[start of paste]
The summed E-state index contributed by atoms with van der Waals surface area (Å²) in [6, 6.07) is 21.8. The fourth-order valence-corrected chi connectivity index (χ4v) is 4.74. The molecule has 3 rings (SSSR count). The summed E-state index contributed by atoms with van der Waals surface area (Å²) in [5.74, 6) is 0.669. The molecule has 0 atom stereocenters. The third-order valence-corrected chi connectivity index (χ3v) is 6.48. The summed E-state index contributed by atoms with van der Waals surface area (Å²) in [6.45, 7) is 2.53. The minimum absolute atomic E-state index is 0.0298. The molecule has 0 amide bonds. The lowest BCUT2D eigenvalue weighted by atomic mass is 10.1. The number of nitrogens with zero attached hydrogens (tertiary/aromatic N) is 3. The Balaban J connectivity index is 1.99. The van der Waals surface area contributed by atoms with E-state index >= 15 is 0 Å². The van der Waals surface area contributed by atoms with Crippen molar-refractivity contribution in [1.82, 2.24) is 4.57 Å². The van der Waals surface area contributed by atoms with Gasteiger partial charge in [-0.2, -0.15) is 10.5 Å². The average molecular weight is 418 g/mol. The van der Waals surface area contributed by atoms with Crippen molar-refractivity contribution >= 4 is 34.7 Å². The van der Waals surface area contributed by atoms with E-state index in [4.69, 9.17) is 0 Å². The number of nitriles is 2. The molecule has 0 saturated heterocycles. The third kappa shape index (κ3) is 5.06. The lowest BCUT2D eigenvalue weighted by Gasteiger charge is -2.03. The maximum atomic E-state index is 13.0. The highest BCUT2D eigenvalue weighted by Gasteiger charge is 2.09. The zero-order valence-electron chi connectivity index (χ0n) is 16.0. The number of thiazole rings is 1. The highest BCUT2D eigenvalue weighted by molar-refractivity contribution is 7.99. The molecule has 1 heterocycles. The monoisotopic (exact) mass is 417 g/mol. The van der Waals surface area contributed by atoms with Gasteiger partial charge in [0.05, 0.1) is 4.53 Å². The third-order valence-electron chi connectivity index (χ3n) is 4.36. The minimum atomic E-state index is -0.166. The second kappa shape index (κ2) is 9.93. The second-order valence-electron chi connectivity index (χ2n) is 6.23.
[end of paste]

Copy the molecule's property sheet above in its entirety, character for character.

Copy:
The summed E-state index contributed by atoms with van der Waals surface area (Å²) in [6, 6.07) is 21.8. The fourth-order valence-corrected chi connectivity index (χ4v) is 4.74. The molecule has 3 rings (SSSR count). The summed E-state index contributed by atoms with van der Waals surface area (Å²) in [5.74, 6) is 0.669. The molecule has 0 atom stereocenters. The third-order valence-corrected chi connectivity index (χ3v) is 6.48. The summed E-state index contributed by atoms with van der Waals surface area (Å²) in [6.45, 7) is 2.53. The minimum absolute atomic E-state index is 0.0298. The molecule has 0 amide bonds. The lowest BCUT2D eigenvalue weighted by atomic mass is 10.1. The number of nitrogens with zero attached hydrogens (tertiary/aromatic N) is 3. The Balaban J connectivity index is 1.99. The van der Waals surface area contributed by atoms with E-state index >= 15 is 0 Å². The van der Waals surface area contributed by atoms with Crippen molar-refractivity contribution in [1.82, 2.24) is 4.57 Å². The van der Waals surface area contributed by atoms with Gasteiger partial charge in [-0.2, -0.15) is 10.5 Å². The average molecular weight is 418 g/mol. The van der Waals surface area contributed by atoms with Crippen molar-refractivity contribution >= 4 is 34.7 Å². The van der Waals surface area contributed by atoms with E-state index in [4.69, 9.17) is 0 Å². The number of nitriles is 2. The molecule has 0 saturated heterocycles. The third kappa shape index (κ3) is 5.06. The lowest BCUT2D eigenvalue weighted by Gasteiger charge is -2.03. The maximum atomic E-state index is 13.0. The highest BCUT2D eigenvalue weighted by Gasteiger charge is 2.09. The zero-order valence-electron chi connectivity index (χ0n) is 16.0. The number of thiazole rings is 1. The highest BCUT2D eigenvalue weighted by molar-refractivity contribution is 7.99. The molecule has 1 heterocycles. The monoisotopic (exact) mass is 417 g/mol. The van der Waals surface area contributed by atoms with Gasteiger partial charge in [0.05, 0.1) is 4.53 Å². The third-order valence-electron chi connectivity index (χ3n) is 4.36. The minimum atomic E-state index is -0.166. The second kappa shape index (κ2) is 9.93. The second-order valence-electron chi connectivity index (χ2n) is 6.23.